The Dogs of War
The Dogs of War (1974) is a war novel by Frederick Forsyth featuring a small group of European mercenary soldiers hired by a British industrialist to depose the government of the fictional African country of Zangaro. The story details a geologist's mineral discovery, and the preparations for the attack: soldier recruitment, training, reconnaissance, and the logistics of the coup d'état (buying weapons, transport, payment). Like most of Forsyth's work, the novel is more about the protagonists' occupational tradecraft than their characters. The source of the title, The Dogs of War, is Act III, scene 1, line 270 of Julius Caesar (1599), by William Shakespeare: Cry, 'Havoc!', and let slip the dogs of war.
The mercenary protagonists, like the protagonist in the author's earlier novel The Day of the Jackal (1971), are ruthless, violent anti-heroes. Initially introduced as simply killers, as the novel progresses they are gradually shown to adhere to a relatively moral mercenary code. Forsyth draws upon his journalistic experiences in reporting the 1970 Biafran War between Biafra and Nigeria; though fictional, the African 'Republic of Zangaro' is based upon Equatorial Guinea, a former Spanish colony. The novel's dedication to five men named Giorgio, Christian, Schlee, Big Marc and Black Johnny and "the others in the unmarked graves" concludes: "at least we tried"—and alludes to Forsyth's time in Biafra; the dark tone and cynical plot of the story stem from the same source.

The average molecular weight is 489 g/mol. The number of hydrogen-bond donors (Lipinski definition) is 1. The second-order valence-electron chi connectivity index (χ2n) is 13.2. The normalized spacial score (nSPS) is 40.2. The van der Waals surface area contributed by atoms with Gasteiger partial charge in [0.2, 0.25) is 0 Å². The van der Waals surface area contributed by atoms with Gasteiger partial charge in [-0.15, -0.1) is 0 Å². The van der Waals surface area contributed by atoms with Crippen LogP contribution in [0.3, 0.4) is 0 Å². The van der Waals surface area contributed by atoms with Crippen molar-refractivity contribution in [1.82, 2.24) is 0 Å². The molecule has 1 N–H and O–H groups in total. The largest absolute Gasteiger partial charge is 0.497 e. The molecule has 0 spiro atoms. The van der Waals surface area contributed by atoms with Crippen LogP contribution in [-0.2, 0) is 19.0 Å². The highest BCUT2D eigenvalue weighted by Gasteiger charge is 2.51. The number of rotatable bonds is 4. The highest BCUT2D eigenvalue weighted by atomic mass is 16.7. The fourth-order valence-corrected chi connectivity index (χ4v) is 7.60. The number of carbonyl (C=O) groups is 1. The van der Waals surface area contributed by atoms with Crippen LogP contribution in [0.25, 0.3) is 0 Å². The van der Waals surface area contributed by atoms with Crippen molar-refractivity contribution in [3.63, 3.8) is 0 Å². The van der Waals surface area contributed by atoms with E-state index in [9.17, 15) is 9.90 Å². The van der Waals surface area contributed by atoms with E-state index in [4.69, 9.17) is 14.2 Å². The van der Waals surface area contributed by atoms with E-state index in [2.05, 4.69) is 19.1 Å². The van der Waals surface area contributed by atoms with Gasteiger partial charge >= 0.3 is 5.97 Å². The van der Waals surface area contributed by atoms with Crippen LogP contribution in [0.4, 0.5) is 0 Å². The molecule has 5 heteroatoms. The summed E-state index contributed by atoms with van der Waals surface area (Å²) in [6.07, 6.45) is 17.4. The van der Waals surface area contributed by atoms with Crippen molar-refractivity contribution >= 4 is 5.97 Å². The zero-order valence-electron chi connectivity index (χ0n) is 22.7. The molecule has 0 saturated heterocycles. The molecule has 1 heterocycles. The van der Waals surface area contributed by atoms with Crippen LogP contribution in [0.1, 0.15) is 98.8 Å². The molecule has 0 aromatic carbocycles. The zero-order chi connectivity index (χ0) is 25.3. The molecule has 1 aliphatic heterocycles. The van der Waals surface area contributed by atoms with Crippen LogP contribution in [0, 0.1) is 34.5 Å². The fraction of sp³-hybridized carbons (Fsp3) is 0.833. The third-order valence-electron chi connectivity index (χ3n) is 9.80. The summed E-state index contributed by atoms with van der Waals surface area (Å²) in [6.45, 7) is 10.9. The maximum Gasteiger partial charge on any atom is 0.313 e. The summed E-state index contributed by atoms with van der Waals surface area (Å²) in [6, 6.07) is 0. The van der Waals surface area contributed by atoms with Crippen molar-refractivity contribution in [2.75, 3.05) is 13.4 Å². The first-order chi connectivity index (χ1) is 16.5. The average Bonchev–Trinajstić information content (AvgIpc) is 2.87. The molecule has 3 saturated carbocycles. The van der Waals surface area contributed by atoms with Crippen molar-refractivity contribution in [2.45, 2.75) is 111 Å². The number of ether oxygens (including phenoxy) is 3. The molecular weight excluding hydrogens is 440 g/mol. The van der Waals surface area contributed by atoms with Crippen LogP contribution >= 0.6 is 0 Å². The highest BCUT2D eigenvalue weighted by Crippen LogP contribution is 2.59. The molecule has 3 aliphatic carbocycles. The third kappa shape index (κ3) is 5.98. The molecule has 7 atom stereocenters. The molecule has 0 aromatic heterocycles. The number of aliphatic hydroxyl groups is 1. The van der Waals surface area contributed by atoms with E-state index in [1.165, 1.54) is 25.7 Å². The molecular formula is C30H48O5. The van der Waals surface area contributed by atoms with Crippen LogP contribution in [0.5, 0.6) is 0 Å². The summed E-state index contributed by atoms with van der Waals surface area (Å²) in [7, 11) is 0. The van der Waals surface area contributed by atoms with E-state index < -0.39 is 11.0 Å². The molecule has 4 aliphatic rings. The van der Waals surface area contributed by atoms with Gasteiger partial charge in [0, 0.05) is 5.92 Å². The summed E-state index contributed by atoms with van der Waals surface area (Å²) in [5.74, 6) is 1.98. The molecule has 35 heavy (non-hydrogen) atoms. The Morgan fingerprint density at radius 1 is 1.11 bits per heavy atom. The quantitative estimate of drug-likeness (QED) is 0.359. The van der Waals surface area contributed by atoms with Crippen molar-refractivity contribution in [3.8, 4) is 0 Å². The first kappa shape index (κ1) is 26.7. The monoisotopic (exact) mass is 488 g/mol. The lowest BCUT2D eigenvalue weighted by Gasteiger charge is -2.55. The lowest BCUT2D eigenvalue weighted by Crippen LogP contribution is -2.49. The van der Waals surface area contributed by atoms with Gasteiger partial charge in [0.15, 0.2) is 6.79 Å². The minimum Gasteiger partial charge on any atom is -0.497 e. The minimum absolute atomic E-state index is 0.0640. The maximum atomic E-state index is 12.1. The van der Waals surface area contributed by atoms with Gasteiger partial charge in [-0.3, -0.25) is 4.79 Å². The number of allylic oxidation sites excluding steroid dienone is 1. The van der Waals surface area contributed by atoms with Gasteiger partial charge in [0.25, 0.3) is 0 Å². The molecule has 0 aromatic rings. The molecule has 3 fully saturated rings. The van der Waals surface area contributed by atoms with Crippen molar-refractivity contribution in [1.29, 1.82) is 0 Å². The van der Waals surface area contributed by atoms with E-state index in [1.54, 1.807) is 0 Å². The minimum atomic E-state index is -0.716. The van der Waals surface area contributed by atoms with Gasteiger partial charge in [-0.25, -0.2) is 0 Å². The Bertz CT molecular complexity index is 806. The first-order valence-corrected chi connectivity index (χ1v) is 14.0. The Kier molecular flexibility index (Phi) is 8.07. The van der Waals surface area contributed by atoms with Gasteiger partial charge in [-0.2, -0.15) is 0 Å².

An eponymous film was released in 1980, based upon the novel and directed by John Irvin. The movie was filmed in Belize.
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